Museum Exhibitions

Georgia O’Keeffe, Amended, at the Brooklyn Museum

Fondly dubbed “a sleeper hit” by the Met’s social media manager, Kimberly DrewGeorgia O’Keeffe: Living Modern examines O’Keeffe the artist through O’Keeffe the person––and vice versa. The exhibition, which leaves the Brooklyn Museum July 23, places items from the painter’s wardrobe alongside pieces spanning her eighty-year career in arguing for the centrality of style to O’Keeffe’s identity. This is the first time her art and garments are on display together, with the purpose of portraying just how monumental a cultural figure O’Keeffe was. Androgynous pantsuits, bandannas, black hats, Spanish capes, loose pants, and long Kimono wrap dresses help to “proclaim” O’Keeffe’s singularity and independence from traditional social roles. This distinct aura of “otherness” is deemed the root of her fame. One of America’s first celebrity artists, O’Keeffe straddled a reputation for bold sensual themes––as nurtured by her husband, Alfred Stieglitz––with an austere temperament and love of nature. Georgia O’Keeffe: Living Modern subtly decentralizes the unintended erotic undercurrent to her work by elevating her avant-garde, if sober, taste in clothes. It, too, the curators seem to say, can be regarded as subversive: by choosing comfort over corsetry, O’Keeffe inaugurated a new definition of elegance for a new era.

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Georgia O’Keeffe, photographed by her husband, Alfred Stieglitz, circa 1920-22. Details available here. Copyright belongs to the Georgia O’Keeffe Museum, 2017.

Yet although it was mounted to commemorate the 10th anniversary of the Elizabeth A. Sackler Center for Feminist Art, the exhibition’s frame is foremost aesthetic. O’Keeffe might have been honored with a place setting at Judy Chicago‘s The Dinner Party (1974–79), which resides in the Sackler wing, but her creative elan was more a matter of simple partiality than ideological radicalism. O’Keeffe wanted her distinction as an artist to be removed from her sex. She rejected the gendered, Freudian construal of her work, telling Stieglitz and the critic Paul Rosenfeld, “You write about my flower as if I think and see what you think and see of the flower — and I don’t” (emphasis added). In 1976, she notoriously refused the request of Professors Ann Sutherland Harris and Linda Nochlin* to participate in Women Artists: 1550 to 1950, a gender-based show that they were orchestrating at LACMA, because, in her words, she was not the best woman painter but “one of the best painters,” period. This affair and Nochlin’s subsequent decision to leave her in the exhibition anyway brings us to the still extant debate over whether feminism advocates equality or separation, but that is for another occasion and perhaps a different site. With or without progressive politics, O’Keeffe merits a contemporary rehashing. 2010 was when she last had a retrospective in the United States (not counting shows as her eponymous museum and those around the globe), and while that signals a track record far better than most, she is the most expensive female artist and, in the opinion of TimeOut, one of the most famous artists of all time (Frida Kahlo being the only other woman to make the cut). O’Keeffe’s brand of modernism might have been most realized through her paintings, but her edgy sophistication in attire––to be popularized by Comme de Garçons and Helmut Lang––is an unsung vehicle for its influence. After hosting O’Keeffe’s first non-commercial show in 1927, nearly a century later the Brooklyn Museum finally gives her clothes their dues.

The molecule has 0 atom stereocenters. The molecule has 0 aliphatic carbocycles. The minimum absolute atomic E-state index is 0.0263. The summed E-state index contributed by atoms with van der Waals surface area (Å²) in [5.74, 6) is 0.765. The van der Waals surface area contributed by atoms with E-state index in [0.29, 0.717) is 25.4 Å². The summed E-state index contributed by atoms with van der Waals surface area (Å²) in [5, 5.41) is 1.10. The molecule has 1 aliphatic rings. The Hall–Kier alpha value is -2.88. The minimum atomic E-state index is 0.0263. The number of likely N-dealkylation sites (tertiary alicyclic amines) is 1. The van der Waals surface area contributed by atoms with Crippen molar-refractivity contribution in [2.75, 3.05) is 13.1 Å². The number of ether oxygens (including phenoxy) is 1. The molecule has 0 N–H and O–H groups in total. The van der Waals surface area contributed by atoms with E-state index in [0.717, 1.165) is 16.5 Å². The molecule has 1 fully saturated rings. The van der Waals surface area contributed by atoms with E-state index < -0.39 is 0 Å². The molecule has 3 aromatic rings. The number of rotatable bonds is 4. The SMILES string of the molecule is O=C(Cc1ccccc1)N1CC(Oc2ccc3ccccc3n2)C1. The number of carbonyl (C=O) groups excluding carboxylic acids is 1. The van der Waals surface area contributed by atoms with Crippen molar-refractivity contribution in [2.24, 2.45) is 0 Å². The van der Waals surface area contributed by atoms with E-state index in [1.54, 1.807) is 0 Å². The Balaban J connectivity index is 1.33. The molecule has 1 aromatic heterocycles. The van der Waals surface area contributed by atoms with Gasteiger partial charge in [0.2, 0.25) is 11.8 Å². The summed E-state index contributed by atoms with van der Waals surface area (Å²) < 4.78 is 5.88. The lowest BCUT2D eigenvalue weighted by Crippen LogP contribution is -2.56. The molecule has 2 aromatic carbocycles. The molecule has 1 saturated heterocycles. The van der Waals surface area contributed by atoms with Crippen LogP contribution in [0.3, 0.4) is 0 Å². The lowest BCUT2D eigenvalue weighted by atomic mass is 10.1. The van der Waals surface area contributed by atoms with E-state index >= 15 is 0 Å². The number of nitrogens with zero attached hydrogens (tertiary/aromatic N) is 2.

Above: photographs of O’Keeffe’s clothing from the Georgia O’Keeffe Museum. Details available here, copyrights belong exclusively to Gavin Ashworth, 2017.

Sadly, not quite in the smooth, steady fashion of O’Keeffe’s paintings. Stanford University’s Wanda Corn, a prominent art historian who last tackled Gertrude Stein, organized the exhibition along with Lisa Small, the museum’s curator of European Painting and Sculpture. Corn deserves much praise for her thorough academic analysis of O’Keeffe, which manifests wholly in the accompanying catalogue, but its practical execution has its flaws.